Data migration can be a daunting prospect, despite being a very common process for organizations to undertake. It’s not often something anyone looks forward to doing, but is usually a necessary part of a transition to something better.
This guide offers an overview of what a data migration is, some examples of when you might need to do one, and some tips for planning a successful project.
Data migration is the process of moving data from one place to another - typically between applications, storage systems or databases. There is one active data set before and after the migration. This is in contrast to data integration where data is active in both, or several, places.
Data migrations are one of the most common data processes and almost all companies will eventually undertake one. There can be many reasons for data migrations, including application replacements or upgrades, business process changes, data volume growth and performance requirements.
The data of course needs to be moved from one place to another, but it also needs to be made fit for purpose in the new system. This often requires data validation, correcting problems in the source or during transportation, converting data formats, and more complex data transformations such as merging values or calculating new ones.
There are three main approaches when it comes to data migration:
Whichever approach you choose, there are several different methodologies for undertaking a data migration.
A 'big bang' data migration is when you migrate all data in one operation. This may take a while, but for users there is a single point in time where they can no longer use the old data and the new system goes live. From their point of view, the change was made in a single 'big bang' event.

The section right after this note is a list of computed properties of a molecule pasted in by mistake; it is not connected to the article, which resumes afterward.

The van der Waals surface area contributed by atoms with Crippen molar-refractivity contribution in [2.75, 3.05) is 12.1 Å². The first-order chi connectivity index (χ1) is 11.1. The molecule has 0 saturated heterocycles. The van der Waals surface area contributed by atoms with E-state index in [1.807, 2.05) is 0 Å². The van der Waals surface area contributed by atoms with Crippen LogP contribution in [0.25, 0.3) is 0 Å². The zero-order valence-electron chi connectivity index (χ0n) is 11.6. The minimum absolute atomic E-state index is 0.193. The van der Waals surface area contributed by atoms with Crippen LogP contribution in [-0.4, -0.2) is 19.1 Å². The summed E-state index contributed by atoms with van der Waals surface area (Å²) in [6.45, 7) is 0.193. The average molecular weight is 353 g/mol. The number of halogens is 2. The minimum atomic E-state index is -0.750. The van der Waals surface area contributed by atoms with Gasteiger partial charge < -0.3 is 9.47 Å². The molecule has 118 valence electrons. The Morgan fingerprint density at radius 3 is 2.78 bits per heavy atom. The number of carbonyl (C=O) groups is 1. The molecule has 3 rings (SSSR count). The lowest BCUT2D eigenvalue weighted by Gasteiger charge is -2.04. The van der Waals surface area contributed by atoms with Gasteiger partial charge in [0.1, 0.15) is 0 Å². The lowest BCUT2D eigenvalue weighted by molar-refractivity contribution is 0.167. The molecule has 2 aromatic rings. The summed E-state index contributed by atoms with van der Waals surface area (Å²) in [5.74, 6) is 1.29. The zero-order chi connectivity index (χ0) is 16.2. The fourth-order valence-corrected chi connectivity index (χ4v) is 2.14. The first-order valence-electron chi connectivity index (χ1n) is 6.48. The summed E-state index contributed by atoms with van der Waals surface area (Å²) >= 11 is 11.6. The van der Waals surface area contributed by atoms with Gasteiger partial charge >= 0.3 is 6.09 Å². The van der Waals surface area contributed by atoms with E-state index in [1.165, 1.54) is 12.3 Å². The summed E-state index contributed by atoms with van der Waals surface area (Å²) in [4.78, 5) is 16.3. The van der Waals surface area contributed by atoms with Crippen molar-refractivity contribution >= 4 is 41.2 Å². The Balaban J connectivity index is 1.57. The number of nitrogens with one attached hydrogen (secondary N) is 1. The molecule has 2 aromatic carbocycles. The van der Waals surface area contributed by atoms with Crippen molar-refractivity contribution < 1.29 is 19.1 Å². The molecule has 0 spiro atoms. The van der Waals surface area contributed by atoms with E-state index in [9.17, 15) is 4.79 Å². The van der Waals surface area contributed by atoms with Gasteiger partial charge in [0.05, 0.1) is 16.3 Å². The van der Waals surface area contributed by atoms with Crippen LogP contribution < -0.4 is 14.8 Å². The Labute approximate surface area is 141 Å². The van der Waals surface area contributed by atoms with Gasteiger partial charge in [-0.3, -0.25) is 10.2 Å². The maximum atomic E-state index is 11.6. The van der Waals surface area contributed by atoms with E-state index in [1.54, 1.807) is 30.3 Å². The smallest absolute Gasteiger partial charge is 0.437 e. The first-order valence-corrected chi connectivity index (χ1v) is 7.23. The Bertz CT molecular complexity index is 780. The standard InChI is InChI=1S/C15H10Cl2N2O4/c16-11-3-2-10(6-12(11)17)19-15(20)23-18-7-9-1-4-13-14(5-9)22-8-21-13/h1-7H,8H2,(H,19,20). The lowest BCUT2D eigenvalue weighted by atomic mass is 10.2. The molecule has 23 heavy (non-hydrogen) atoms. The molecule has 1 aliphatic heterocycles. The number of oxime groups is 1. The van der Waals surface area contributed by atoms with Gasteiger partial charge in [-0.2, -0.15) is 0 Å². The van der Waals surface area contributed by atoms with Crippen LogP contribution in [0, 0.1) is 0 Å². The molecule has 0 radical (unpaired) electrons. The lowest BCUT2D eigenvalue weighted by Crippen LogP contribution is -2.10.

Big bang migrations typically have significant preparation periods and short down times, during which the system is unavailable. The ideal big bang migration has zero down time, but you can't always guarantee this.
The overall process can be visualized like this:
Only after data owners and all other stakeholders confirm that the migration was successful can the whole process be considered complete.
The fact that the migration itself only happens toward the end of the process is both a benefit and a drawback of a big bang migration. It can be beneficial, as users do not need to think about two different systems simultaneously and switch between two live systems.
On the other hand, the data migration being so late increases the burden on the planning, development and testing phases and insufficiencies in these areas can lead to expensive failures.
It's important to remember however that a data migration is never a one-time thing
A trickle migration can be likened to an agile approach to a data migration, breaking the migration down into many smaller sub-migrations, each with its own set of goals, data, deadlines and scope.
This approach allows stakeholders to verify the success of each individual phase, giving a stepwise indication of progress. Should any of the sub-processes fail, it is usually necessary to re-run only the failed process and lessons learned from that failure can be applied to subsequent runs.